Founded in 2018, Martin Luther King Jr. National Historical Park in Atlanta commemorates the accomplishments, leadership, and legacy of a man whose work and life were dedicated to his vision of an America that lived up to the promise of liberty and justice for all. While the Parks Project offices are closed, we’re taking some time today to learn more about the man whose fight and goals from over fifty years ago are still relevant and inspiring today. 

 

While the Martin Luther King Jr. National Historical Park’s indoor spaces are currently closed, there’s plenty to explore virtually. The park, located in Atlanta, includes the house that King was born in, as well as the original Ebenezer Baptist Church. If you’ve never visited before—or plan to in the future—here’s a list of tips to help you get started and a video of park ranger Marty Smith sharing about the history of the park. 


If you’re looking for a virtual experience, visit the King Center website for a line up of virtual events and resources for the day.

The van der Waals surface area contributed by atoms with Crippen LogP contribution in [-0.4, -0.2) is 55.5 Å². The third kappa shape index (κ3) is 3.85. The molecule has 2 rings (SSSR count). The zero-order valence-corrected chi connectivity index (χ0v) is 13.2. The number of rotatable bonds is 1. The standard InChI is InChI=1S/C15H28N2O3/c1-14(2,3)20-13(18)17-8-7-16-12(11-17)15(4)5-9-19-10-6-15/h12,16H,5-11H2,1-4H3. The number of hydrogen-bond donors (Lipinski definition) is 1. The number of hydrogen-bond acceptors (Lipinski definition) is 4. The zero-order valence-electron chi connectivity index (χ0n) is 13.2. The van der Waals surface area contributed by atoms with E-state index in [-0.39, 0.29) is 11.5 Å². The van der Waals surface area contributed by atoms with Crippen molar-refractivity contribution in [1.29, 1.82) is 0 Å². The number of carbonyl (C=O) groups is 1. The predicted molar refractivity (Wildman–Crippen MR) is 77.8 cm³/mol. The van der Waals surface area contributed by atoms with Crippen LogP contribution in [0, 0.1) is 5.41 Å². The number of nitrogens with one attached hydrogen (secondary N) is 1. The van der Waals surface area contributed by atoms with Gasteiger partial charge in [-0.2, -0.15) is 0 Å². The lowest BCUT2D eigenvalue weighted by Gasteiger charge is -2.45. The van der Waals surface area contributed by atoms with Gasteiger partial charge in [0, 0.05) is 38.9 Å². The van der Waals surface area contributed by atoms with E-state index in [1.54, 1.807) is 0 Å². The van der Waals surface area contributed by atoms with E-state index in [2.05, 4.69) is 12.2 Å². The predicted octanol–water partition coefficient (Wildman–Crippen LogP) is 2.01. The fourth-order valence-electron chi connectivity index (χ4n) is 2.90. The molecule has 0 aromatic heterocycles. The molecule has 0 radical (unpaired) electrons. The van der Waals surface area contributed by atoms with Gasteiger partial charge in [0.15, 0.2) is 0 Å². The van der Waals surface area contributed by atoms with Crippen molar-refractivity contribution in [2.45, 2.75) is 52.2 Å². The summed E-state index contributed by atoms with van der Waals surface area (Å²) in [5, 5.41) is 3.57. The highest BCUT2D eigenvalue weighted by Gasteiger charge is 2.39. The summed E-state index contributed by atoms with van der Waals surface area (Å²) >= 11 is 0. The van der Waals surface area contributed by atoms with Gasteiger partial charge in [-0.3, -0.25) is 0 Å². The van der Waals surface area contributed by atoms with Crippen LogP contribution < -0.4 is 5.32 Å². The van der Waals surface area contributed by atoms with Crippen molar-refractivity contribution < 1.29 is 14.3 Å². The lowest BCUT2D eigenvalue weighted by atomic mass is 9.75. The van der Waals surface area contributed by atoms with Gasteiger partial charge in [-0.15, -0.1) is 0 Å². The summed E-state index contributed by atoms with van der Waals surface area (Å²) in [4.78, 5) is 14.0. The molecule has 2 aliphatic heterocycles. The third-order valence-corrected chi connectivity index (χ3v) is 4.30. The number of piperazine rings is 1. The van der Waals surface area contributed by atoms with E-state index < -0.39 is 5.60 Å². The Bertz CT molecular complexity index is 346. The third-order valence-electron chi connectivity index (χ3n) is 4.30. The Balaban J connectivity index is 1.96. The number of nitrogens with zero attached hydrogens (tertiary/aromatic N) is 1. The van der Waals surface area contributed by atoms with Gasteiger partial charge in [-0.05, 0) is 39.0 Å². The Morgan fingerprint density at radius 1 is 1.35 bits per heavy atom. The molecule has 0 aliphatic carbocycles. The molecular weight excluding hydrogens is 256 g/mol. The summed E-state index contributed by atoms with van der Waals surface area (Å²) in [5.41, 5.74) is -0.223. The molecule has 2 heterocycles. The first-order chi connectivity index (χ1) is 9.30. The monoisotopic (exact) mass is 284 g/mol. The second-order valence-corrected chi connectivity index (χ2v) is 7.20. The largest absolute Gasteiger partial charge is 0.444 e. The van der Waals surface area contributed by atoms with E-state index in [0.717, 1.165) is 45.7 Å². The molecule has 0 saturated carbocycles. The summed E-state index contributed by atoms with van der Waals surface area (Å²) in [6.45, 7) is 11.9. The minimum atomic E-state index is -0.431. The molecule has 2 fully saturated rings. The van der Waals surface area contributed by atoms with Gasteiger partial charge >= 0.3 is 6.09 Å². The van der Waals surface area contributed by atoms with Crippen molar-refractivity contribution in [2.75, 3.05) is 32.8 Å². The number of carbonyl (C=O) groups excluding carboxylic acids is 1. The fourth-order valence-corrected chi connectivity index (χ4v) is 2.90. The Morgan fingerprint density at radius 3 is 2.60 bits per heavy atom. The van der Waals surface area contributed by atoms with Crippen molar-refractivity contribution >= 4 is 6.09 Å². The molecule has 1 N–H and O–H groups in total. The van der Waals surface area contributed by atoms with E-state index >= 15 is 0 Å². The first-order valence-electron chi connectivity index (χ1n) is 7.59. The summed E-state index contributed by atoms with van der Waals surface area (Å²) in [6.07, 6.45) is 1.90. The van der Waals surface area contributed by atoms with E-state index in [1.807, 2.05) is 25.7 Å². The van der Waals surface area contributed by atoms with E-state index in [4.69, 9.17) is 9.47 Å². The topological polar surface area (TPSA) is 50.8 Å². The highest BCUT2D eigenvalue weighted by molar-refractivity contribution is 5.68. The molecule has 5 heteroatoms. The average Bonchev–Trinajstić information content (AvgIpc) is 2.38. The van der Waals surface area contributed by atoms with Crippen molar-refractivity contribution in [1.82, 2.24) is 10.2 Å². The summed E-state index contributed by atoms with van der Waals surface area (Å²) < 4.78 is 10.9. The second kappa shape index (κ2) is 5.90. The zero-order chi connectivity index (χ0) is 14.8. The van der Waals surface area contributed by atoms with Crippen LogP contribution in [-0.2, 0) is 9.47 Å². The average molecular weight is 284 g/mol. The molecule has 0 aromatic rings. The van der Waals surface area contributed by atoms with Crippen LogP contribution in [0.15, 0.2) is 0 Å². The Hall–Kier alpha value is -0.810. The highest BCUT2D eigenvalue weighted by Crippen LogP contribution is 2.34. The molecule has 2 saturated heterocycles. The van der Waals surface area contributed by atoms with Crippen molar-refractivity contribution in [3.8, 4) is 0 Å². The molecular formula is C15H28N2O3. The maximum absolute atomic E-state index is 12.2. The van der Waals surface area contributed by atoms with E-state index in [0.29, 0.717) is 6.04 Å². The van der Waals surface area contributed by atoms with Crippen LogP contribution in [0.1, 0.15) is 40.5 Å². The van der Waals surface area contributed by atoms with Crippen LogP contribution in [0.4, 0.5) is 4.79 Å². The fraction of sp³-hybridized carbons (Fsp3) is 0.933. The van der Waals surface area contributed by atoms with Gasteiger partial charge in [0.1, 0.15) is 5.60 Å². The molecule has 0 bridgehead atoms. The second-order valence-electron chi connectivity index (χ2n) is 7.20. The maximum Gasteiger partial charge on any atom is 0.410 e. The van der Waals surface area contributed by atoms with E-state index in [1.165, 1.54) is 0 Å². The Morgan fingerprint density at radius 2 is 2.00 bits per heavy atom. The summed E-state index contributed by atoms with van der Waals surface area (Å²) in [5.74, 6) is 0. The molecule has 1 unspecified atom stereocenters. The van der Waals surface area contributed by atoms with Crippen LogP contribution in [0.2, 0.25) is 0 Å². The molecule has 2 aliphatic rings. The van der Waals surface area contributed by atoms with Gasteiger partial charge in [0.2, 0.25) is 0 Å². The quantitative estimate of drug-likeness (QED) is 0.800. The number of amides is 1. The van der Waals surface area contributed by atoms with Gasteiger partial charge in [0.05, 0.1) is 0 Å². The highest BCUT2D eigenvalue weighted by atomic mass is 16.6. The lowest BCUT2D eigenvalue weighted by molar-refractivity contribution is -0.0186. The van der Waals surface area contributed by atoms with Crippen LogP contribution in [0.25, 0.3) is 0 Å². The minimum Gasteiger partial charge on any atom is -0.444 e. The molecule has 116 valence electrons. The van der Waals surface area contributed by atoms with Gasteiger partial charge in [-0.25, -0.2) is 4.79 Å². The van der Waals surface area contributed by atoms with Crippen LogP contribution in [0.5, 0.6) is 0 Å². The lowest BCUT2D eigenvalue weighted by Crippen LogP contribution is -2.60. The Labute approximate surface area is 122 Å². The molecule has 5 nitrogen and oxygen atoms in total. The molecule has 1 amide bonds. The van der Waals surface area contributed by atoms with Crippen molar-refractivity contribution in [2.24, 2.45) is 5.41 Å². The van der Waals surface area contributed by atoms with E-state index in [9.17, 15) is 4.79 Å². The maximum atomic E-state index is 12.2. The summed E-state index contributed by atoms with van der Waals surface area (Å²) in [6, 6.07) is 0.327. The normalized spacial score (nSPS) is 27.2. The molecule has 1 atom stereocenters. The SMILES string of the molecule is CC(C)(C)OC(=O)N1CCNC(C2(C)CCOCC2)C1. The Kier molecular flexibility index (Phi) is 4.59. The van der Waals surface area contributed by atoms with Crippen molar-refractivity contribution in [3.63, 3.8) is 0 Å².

What does the environmental justice movement owe Dr. King? In this article, author Paola Rosa-Aquino examines how environmental causes overlap with the fight for Civil Rights. These sentiments are also explored in this article from the National Wildlife Federation.

 

Take a closer look at the people who knew Dr. King personally in this post from StoryCorps, from people who witnessed his “I’ve Been to the Mountaintop” speech to his personal driver who dropped out of high school to join the Civil Rights fight.

 

Ready for a deep dive? Stanford’s World House podcast takes a closer look at some of Dr. King’s most commemorated—and controversial—speeches. 

 

Want to know more about how Dr. King’s work relates to the fight for environmental justice? Check out this list of articles assembled in honor of Earth Day. 

 

Explore more from: Trail Mix